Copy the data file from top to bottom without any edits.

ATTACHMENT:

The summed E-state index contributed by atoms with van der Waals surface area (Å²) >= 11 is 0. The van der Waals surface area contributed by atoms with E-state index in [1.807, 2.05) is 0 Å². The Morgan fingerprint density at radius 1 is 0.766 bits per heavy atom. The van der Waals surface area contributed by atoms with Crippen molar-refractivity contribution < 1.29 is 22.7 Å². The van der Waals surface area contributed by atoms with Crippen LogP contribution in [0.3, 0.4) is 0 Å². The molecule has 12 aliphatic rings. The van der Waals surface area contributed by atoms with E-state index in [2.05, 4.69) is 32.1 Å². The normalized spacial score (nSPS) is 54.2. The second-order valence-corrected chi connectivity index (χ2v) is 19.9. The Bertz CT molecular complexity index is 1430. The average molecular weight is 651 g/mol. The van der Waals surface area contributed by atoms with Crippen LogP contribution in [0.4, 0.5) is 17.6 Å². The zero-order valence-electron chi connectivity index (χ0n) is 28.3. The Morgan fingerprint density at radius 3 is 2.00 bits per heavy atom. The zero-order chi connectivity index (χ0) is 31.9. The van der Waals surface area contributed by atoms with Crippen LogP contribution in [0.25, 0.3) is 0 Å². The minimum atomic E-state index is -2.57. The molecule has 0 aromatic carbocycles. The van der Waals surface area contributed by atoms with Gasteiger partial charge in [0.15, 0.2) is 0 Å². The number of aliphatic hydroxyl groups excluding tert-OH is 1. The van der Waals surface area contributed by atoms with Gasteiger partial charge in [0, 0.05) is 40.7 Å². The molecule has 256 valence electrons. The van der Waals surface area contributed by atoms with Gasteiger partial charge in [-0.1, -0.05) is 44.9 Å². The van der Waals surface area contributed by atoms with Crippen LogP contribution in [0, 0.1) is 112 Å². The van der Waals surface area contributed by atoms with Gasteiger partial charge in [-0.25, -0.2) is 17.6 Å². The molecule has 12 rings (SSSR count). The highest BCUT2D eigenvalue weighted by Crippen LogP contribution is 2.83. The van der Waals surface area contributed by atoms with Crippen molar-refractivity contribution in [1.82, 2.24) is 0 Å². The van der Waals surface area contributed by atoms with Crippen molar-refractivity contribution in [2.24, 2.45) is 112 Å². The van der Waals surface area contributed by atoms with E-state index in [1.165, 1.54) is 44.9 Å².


The summed E-state index contributed by atoms with van der Waals surface area (Å²) >= 11 is 0. The van der Waals surface area contributed by atoms with E-state index in [1.807, 2.05) is 0 Å². The Morgan fingerprint density at radius 1 is 0.766 bits per heavy atom. The van der Waals surface area contributed by atoms with Crippen molar-refractivity contribution < 1.29 is 22.7 Å². The van der Waals surface area contributed by atoms with Crippen LogP contribution in [0.3, 0.4) is 0 Å². The molecule has 12 aliphatic rings. The van der Waals surface area contributed by atoms with E-state index in [2.05, 4.69) is 32.1 Å². The normalized spacial score (nSPS) is 54.2. The second-order valence-corrected chi connectivity index (χ2v) is 19.9. The Bertz CT molecular complexity index is 1430. The average molecular weight is 651 g/mol. The van der Waals surface area contributed by atoms with Crippen LogP contribution in [0.4, 0.5) is 17.6 Å². The zero-order valence-electron chi connectivity index (χ0n) is 28.3. The Morgan fingerprint density at radius 3 is 2.00 bits per heavy atom. The zero-order chi connectivity index (χ0) is 31.9. The van der Waals surface area contributed by atoms with Crippen LogP contribution in [0.25, 0.3) is 0 Å². The minimum atomic E-state index is -2.57. The molecule has 0 aromatic carbocycles. The van der Waals surface area contributed by atoms with Gasteiger partial charge in [0.15, 0.2) is 0 Å². The number of aliphatic hydroxyl groups excluding tert-OH is 1. The van der Waals surface area contributed by atoms with Gasteiger partial charge in [0, 0.05) is 40.7 Å². The molecule has 256 valence electrons. The van der Waals surface area contributed by atoms with Gasteiger partial charge in [-0.1, -0.05) is 44.9 Å². The van der Waals surface area contributed by atoms with Crippen LogP contribution in [0, 0.1) is 112 Å². The van der Waals surface area contributed by atoms with Gasteiger partial charge in [-0.25, -0.2) is 17.6 Å². The molecule has 12 rings (SSSR count). The highest BCUT2D eigenvalue weighted by Crippen LogP contribution is 2.83. The van der Waals surface area contributed by atoms with Crippen molar-refractivity contribution in [1.82, 2.24) is 0 Å². The van der Waals surface area contributed by atoms with Crippen molar-refractivity contribution in [2.24, 2.45) is 112 Å². The van der Waals surface area contributed by atoms with E-state index in [1.165, 1.54) is 44.9 Å².